Judgment was given in the case of Bank of New York Mellon (International) Limited v Cine UK Ltd AEW UK Rent plc v Sports Direct.com Retail Ltd: AEW UK Rent plc v Mecca Bingo Ltd on 22 April 2021.
The claimants were landlords, who had brought claims for non-payment of rent during the Covid-19 pandemic. The leases were commercial and the tenants were well known businesses running cinemas, bingos and retail businesses from the properties. The tenants had to close their businesses because of the COVID-19 pandemic. Each of the leases contained provisions for insurance and also a rent cessor clause.
The rent cessor clauses provided that basic rent should be suspended if access to the properties had been destroyed or damaged by an insured risk, meaning that the properties were unfit for occupation. The leases also provided that the tenants had to pay a proportion of the relevant insurance premium and each tenant had duly done so. The landlords had taken out insurance, which insured against loss of rent resulting from business interruption because of a human infectious disease. The tenants sought to rely on this fact, amongst other reasons, to support their non-payment of rent.
Unconvinced by the tenants’ arguments, the claimant landlords issued an application for summary judgement pursuant to Part 24.2 of the CPR which provides that:
"The court may give summary judgment against a defendant...on the whole of a claim or on a particular issue if –(a) it considers that –(ii) that defendant has no real prospect of successfully defending the claim or issue... and (b) there is no other compelling reason why the case or issue should be disposed of at a trial"
The Tenants’ Submissions
The arguments submitted in the tenants’ defence of the proceedings may be summarised as follows:
The tenants’ arguments were unsuccessful on all counts for the following reasons:
Code of Practice
The court held that the Code of Practice was voluntary and was therefore outside the scope of litigation. Furthermore, the Code applied to tenants that were unable to pay their rent. The tenant were not claiming this and, therefore, the code did not apply.
Construction of the Rent Cessor Clauses
The rent cessor clauses specifically referred to physical damage and, as there had been no physical damage to the properties, the causes did not apply.
The judge did hold that it would have been fair, reasonable and equitable to imply a rent cessor provision into the leases to account for the pandemic but, the obviousness test was not met. The judge stated that, “the burden is on the Tenants to show either (or both of) obviousness or necessity for business efficacy”.
As the leases were “lengthy, standard form and professionally drafted documents which appear to have been prepared with care and do not contain any drafting errors” and as they already contained rent cessor clause for physical damage, the judge concluded that the lease was intended to contain all of the circumstances to which a rent cessor clause would apply, and that did not include events related to human infectious diseases. A pandemic was not wholly unexpected as pandemics had existed in the past. An implied clause was not required to give business efficacy.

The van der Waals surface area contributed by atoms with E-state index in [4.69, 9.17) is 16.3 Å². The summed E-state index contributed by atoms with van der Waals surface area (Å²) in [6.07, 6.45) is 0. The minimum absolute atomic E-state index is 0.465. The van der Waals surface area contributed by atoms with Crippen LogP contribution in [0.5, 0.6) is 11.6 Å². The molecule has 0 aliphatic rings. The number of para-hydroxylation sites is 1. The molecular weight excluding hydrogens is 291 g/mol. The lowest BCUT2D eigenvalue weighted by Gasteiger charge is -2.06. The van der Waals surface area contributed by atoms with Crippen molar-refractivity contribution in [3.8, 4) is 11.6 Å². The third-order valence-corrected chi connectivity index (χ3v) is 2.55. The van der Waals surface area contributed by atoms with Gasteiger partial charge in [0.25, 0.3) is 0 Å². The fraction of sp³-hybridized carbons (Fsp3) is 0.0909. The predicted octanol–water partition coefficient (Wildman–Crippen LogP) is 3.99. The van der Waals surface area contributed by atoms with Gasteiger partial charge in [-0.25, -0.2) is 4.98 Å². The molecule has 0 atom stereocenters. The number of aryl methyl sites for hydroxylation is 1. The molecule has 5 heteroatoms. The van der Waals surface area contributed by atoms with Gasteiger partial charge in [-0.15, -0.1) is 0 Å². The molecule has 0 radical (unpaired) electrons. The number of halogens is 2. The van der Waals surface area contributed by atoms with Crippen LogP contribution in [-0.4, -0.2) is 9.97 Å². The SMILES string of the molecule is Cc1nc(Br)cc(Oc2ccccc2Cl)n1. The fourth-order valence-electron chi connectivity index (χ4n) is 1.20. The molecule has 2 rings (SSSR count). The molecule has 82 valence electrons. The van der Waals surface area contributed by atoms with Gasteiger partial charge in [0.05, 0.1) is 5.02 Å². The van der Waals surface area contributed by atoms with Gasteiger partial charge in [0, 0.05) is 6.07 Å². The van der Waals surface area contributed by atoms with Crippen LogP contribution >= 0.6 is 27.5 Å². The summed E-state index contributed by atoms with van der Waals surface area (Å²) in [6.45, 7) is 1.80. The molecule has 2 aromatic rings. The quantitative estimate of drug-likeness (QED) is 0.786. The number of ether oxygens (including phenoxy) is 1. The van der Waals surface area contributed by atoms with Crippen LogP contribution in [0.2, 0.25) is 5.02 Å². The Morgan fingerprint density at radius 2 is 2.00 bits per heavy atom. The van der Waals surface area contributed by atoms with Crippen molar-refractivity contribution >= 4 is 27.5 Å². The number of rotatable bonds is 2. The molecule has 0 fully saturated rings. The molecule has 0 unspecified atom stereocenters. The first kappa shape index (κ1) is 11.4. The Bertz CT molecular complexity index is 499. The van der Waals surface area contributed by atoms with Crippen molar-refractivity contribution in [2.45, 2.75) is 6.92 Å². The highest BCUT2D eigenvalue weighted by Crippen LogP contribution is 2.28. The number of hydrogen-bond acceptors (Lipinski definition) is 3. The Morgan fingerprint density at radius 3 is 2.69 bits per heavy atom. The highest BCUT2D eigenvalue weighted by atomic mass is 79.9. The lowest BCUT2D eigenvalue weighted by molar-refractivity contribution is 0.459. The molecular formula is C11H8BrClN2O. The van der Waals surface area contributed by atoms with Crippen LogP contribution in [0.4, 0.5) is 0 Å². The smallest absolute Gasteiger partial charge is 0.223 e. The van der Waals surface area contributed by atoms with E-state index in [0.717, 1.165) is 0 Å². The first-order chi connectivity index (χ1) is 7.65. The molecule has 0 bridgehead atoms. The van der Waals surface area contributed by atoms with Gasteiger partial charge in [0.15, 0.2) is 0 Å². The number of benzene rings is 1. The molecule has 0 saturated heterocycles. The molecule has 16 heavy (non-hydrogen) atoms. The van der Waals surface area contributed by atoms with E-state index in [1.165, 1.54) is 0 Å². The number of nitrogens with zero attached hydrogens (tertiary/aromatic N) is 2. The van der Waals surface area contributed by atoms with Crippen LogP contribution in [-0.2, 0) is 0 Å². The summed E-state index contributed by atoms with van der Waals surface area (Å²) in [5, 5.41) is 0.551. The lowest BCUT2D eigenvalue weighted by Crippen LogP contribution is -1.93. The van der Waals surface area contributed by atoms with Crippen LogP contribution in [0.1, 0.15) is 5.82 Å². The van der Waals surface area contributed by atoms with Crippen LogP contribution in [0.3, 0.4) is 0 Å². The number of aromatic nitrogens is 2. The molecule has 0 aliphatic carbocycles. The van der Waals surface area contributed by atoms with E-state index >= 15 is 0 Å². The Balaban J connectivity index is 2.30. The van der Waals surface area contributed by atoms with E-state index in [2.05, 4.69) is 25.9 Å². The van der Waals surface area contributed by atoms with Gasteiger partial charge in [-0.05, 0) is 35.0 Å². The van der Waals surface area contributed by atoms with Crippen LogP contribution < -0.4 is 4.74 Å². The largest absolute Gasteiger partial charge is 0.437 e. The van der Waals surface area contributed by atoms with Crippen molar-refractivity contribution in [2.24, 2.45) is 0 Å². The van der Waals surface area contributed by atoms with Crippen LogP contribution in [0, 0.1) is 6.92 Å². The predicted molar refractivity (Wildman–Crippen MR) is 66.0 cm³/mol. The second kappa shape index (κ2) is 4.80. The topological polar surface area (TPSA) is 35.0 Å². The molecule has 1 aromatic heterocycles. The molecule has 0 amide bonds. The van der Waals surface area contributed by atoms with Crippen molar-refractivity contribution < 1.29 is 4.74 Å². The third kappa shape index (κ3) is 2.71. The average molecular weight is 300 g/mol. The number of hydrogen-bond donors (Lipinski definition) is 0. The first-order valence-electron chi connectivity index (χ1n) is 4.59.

The Landlords’ Insurance
As the rent cessor clauses did not operate, the insurer was not required to indemnify the landlords for the rent. The tenants argued that, as the landlords had chosen human infectious diseases as an insured risk, the landlords should have secured insurance cover for loss of rent too, which they had not. The court found that it was logical for the landlord to limit the insurance to reflect the terms of the rent cessor clauses contained in the leases. The insurance was for the landlords’ benefit and the tenants could have taken out their own business interruption insurance policy. The fact that the tenants were was paying part of the premium, was not a relevant factor because it was simply part of the overall costs for the lease.
The tenants submitted that the enforced closures of the properties over certain periods meant that rent was not payable for such periods because of “temporary frustration”. The landlords argued that there was no such thing as “temporary frustration” in law and the judge agreed.
The court concluded that the tenants had no reasonable prospect of success at trial and that there was no other compelling reason to dispose of the case for trial, therefore satisfying part 24 of the CPR and making a finding of summary judgment in the landlords’ favour.
It is quite clear from the judge’s concluding comments that the court felt sympathy for the tenants and the economic impact that Covid 19 had had on their businesses. Nevertheless, it was important for the law to approach the resolution of disputes by applying settled principles and the judge here, quoting Mr Salter QC in TKC v Allianz reinforced that: "In times of uncertainty the law must provide a solid practical and predictable foundation for the resolution of disputes and the confidence necessary for an eventual recovery… Contractual rights are to be evaluated by applying settled principles to the contract in question. Legal certainty remains paramount and gives the surest basis for resolution."
© Melissa Worth 2021